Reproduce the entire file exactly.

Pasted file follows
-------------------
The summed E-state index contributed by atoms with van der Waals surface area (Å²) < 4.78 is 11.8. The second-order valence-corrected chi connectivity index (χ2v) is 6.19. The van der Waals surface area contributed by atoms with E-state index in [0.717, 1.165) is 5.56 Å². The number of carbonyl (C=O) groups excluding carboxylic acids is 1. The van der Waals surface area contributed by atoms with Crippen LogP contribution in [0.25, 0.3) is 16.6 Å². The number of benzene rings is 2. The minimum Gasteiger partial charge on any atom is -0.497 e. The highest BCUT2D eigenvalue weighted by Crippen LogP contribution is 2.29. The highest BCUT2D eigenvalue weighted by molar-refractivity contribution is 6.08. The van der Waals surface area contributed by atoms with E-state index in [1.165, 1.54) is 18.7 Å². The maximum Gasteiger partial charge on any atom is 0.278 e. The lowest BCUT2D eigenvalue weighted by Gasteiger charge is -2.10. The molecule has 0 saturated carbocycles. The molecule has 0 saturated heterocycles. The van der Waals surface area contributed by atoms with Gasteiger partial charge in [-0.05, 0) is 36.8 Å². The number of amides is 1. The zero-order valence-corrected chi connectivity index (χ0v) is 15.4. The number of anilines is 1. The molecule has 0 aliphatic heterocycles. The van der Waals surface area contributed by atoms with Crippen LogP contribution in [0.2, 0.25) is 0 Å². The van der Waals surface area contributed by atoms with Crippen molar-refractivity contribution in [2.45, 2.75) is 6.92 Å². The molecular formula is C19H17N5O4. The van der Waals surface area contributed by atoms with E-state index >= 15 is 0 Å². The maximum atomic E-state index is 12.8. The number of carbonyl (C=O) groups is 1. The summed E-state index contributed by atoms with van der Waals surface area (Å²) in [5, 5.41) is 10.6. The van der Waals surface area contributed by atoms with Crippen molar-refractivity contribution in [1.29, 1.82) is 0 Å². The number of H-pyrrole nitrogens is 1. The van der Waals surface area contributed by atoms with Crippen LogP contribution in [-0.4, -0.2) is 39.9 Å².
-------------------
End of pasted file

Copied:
The summed E-state index contributed by atoms with van der Waals surface area (Å²) < 4.78 is 11.8. The second-order valence-corrected chi connectivity index (χ2v) is 6.19. The van der Waals surface area contributed by atoms with E-state index in [0.717, 1.165) is 5.56 Å². The number of carbonyl (C=O) groups excluding carboxylic acids is 1. The van der Waals surface area contributed by atoms with Crippen LogP contribution in [0.25, 0.3) is 16.6 Å². The number of benzene rings is 2. The minimum Gasteiger partial charge on any atom is -0.497 e. The highest BCUT2D eigenvalue weighted by Crippen LogP contribution is 2.29. The highest BCUT2D eigenvalue weighted by molar-refractivity contribution is 6.08. The van der Waals surface area contributed by atoms with E-state index in [1.165, 1.54) is 18.7 Å². The maximum Gasteiger partial charge on any atom is 0.278 e. The lowest BCUT2D eigenvalue weighted by Gasteiger charge is -2.10. The molecule has 0 saturated carbocycles. The molecule has 0 saturated heterocycles. The van der Waals surface area contributed by atoms with Gasteiger partial charge in [-0.05, 0) is 36.8 Å². The number of amides is 1. The zero-order valence-corrected chi connectivity index (χ0v) is 15.4. The number of anilines is 1. The molecule has 0 aliphatic heterocycles. The van der Waals surface area contributed by atoms with Crippen LogP contribution in [0.2, 0.25) is 0 Å². The van der Waals surface area contributed by atoms with Crippen molar-refractivity contribution in [2.45, 2.75) is 6.92 Å². The molecular formula is C19H17N5O4. The van der Waals surface area contributed by atoms with E-state index >= 15 is 0 Å². The maximum atomic E-state index is 12.8. The number of carbonyl (C=O) groups is 1. The summed E-state index contributed by atoms with van der Waals surface area (Å²) in [5, 5.41) is 10.6. The van der Waals surface area contributed by atoms with Crippen molar-refractivity contribution in [1.29, 1.82) is 0 Å². The number of H-pyrrole nitrogens is 1. The van der Waals surface area contributed by atoms with Crippen LogP contribution in [-0.4, -0.2) is 39.9 Å².